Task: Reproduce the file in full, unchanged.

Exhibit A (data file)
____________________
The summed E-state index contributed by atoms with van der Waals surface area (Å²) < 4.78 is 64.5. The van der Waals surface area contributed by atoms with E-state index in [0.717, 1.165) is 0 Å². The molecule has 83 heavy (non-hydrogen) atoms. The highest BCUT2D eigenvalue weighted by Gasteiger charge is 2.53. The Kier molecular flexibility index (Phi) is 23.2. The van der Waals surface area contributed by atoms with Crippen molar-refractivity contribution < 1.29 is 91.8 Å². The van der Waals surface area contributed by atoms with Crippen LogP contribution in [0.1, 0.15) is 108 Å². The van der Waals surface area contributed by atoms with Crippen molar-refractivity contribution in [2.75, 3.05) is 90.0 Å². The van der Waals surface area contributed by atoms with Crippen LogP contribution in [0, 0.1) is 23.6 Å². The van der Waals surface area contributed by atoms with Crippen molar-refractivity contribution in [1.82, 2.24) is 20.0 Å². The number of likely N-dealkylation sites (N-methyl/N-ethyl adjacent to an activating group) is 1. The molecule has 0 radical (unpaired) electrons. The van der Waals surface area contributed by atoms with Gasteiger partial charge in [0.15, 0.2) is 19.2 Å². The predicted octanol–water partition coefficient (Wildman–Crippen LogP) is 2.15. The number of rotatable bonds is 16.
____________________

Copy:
The summed E-state index contributed by atoms with van der Waals surface area (Å²) < 4.78 is 64.5. The van der Waals surface area contributed by atoms with E-state index in [0.717, 1.165) is 0 Å². The molecule has 83 heavy (non-hydrogen) atoms. The highest BCUT2D eigenvalue weighted by Gasteiger charge is 2.53. The Kier molecular flexibility index (Phi) is 23.2. The van der Waals surface area contributed by atoms with Crippen molar-refractivity contribution < 1.29 is 91.8 Å². The van der Waals surface area contributed by atoms with Crippen LogP contribution in [0.1, 0.15) is 108 Å². The van der Waals surface area contributed by atoms with Crippen molar-refractivity contribution in [2.75, 3.05) is 90.0 Å². The van der Waals surface area contributed by atoms with Crippen LogP contribution in [0, 0.1) is 23.6 Å². The van der Waals surface area contributed by atoms with Crippen molar-refractivity contribution in [1.82, 2.24) is 20.0 Å². The number of likely N-dealkylation sites (N-methyl/N-ethyl adjacent to an activating group) is 1. The molecule has 0 radical (unpaired) electrons. The van der Waals surface area contributed by atoms with Gasteiger partial charge in [0.15, 0.2) is 19.2 Å². The predicted octanol–water partition coefficient (Wildman–Crippen LogP) is 2.15. The number of rotatable bonds is 16.